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I served this up with a 21st Amendment Sneak Attack Saison.  This is a nice winter brew where you can taste the cardamom.  A big spicy Saison and a perfect pairing.  Because I don’t always have to drink wine, sometimes when I’m thirsty I drink a really nice brew.



Poizin and gnocchi

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I should have taken a picture of today’s sandwich.  It was pretty.  9 grain bread, hummus, sliced mushrooms, sliced tomatos and organic microgreens.  It was pretty and it was yummy.  And It was good for me.

I know by definition this is veganism, but I’m thinking I prefer the term “Plant-based” instead.  That way I’m “plant-based” but if I wander, it’s not the end of the world because I’m still “plant-based”.   Even the E-2 guys have a cheeseburger once in a while, although I can’t see myself doing that.


I’m still experimenting around with gnocchi and squash.  I’ve been adding Russian kale that I have been growing in my garden.  Sometimes fresh thyme and sage, sometimes just thyme, sometimes just sage.  Last month while it was still really cold, I did whole wheat sweet potato gnocchi with zucchini, Russian kale and mushrooms.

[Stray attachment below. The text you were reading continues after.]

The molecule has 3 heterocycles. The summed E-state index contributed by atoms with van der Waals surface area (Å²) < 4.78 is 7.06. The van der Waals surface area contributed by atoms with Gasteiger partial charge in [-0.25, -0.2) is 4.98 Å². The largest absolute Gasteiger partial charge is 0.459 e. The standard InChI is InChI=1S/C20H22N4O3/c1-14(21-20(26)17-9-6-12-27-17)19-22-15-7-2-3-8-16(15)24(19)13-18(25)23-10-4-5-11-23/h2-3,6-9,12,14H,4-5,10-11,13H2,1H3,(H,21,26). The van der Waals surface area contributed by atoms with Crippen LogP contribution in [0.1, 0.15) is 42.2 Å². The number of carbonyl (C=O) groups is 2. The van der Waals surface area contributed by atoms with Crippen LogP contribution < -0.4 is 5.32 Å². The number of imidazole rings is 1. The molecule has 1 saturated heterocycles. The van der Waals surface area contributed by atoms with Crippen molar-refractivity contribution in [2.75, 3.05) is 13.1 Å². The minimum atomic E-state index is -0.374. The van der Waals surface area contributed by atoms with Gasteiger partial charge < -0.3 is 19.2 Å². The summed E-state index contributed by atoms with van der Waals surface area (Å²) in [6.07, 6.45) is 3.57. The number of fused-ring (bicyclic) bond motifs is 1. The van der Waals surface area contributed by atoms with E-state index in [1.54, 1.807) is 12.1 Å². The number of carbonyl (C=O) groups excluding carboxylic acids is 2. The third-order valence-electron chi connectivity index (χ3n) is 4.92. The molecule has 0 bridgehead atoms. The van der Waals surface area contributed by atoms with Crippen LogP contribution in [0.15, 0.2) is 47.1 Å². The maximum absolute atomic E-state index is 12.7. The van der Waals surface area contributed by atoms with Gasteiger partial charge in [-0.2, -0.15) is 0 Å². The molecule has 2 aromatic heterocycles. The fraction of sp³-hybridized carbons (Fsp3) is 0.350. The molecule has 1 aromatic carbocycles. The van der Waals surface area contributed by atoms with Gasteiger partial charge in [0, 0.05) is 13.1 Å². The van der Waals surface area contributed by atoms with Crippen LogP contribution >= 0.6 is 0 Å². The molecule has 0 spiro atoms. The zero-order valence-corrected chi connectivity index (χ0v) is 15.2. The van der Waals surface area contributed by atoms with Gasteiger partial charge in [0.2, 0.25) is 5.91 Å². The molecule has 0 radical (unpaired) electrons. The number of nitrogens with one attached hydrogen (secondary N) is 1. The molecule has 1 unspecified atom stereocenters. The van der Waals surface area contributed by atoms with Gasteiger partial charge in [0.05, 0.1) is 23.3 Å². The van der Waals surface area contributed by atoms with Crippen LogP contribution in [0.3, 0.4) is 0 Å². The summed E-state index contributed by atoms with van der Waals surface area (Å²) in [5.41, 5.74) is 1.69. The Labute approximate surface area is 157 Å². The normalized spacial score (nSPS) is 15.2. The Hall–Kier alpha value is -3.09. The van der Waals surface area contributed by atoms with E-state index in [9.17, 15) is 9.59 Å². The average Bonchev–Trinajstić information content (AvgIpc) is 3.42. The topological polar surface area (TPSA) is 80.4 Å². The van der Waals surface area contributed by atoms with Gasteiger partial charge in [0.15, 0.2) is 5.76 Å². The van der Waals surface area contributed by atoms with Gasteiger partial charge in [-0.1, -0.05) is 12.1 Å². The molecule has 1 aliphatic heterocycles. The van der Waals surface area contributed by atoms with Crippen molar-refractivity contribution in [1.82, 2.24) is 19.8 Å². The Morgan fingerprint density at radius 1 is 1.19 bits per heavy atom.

I served that up with a 2009 Armida Poizin Zinfandel.  Epic.  That Poizin is a bit of a street fight in a glass, big fruit bomb of a Zin.  This one had a couple of years in the bottle which really didn’t mellow it much.  The finish was nice and velvety, which I know it wasn’t originally.  When bottled that thing was all about the high heat.  It’s mellowed a little bit with time.  It’s still got those dark black cherries, stone fruit and pepper in it.  That’s a wine that moves like Jagger.

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Apple Crisp